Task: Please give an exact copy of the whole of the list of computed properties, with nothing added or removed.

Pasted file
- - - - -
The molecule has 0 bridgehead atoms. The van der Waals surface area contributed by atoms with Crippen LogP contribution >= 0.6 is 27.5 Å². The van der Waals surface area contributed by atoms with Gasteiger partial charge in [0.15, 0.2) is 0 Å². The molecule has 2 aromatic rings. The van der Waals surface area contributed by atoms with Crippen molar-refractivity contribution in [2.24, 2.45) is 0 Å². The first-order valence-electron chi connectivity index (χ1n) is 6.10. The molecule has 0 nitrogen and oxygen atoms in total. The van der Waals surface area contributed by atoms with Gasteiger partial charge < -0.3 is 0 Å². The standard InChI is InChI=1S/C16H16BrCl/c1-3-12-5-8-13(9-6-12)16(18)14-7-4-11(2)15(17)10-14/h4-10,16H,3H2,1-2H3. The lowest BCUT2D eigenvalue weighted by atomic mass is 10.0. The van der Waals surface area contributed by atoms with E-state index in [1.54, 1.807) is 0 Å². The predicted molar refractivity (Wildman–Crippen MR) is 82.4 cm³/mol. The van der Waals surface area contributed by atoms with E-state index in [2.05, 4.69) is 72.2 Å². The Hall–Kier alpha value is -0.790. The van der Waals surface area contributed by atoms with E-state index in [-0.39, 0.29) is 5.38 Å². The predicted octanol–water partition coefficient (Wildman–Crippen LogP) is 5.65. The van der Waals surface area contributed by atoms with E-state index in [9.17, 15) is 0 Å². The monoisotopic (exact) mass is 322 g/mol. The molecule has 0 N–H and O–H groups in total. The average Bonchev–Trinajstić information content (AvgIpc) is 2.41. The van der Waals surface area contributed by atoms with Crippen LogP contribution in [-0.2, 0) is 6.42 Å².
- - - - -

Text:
The molecule has 0 bridgehead atoms. The van der Waals surface area contributed by atoms with Crippen LogP contribution >= 0.6 is 27.5 Å². The van der Waals surface area contributed by atoms with Gasteiger partial charge in [0.15, 0.2) is 0 Å². The molecule has 2 aromatic rings. The van der Waals surface area contributed by atoms with Crippen molar-refractivity contribution in [2.24, 2.45) is 0 Å². The first-order valence-electron chi connectivity index (χ1n) is 6.10. The molecule has 0 nitrogen and oxygen atoms in total. The van der Waals surface area contributed by atoms with Gasteiger partial charge < -0.3 is 0 Å². The standard InChI is InChI=1S/C16H16BrCl/c1-3-12-5-8-13(9-6-12)16(18)14-7-4-11(2)15(17)10-14/h4-10,16H,3H2,1-2H3. The lowest BCUT2D eigenvalue weighted by atomic mass is 10.0. The van der Waals surface area contributed by atoms with E-state index in [1.54, 1.807) is 0 Å². The predicted molar refractivity (Wildman–Crippen MR) is 82.4 cm³/mol. The van der Waals surface area contributed by atoms with E-state index in [2.05, 4.69) is 72.2 Å². The Hall–Kier alpha value is -0.790. The van der Waals surface area contributed by atoms with E-state index in [-0.39, 0.29) is 5.38 Å². The predicted octanol–water partition coefficient (Wildman–Crippen LogP) is 5.65. The van der Waals surface area contributed by atoms with E-state index in [9.17, 15) is 0 Å². The monoisotopic (exact) mass is 322 g/mol. The molecule has 0 N–H and O–H groups in total. The average Bonchev–Trinajstić information content (AvgIpc) is 2.41. The van der Waals surface area contributed by atoms with Crippen LogP contribution in [-0.2, 0) is 6.42 Å².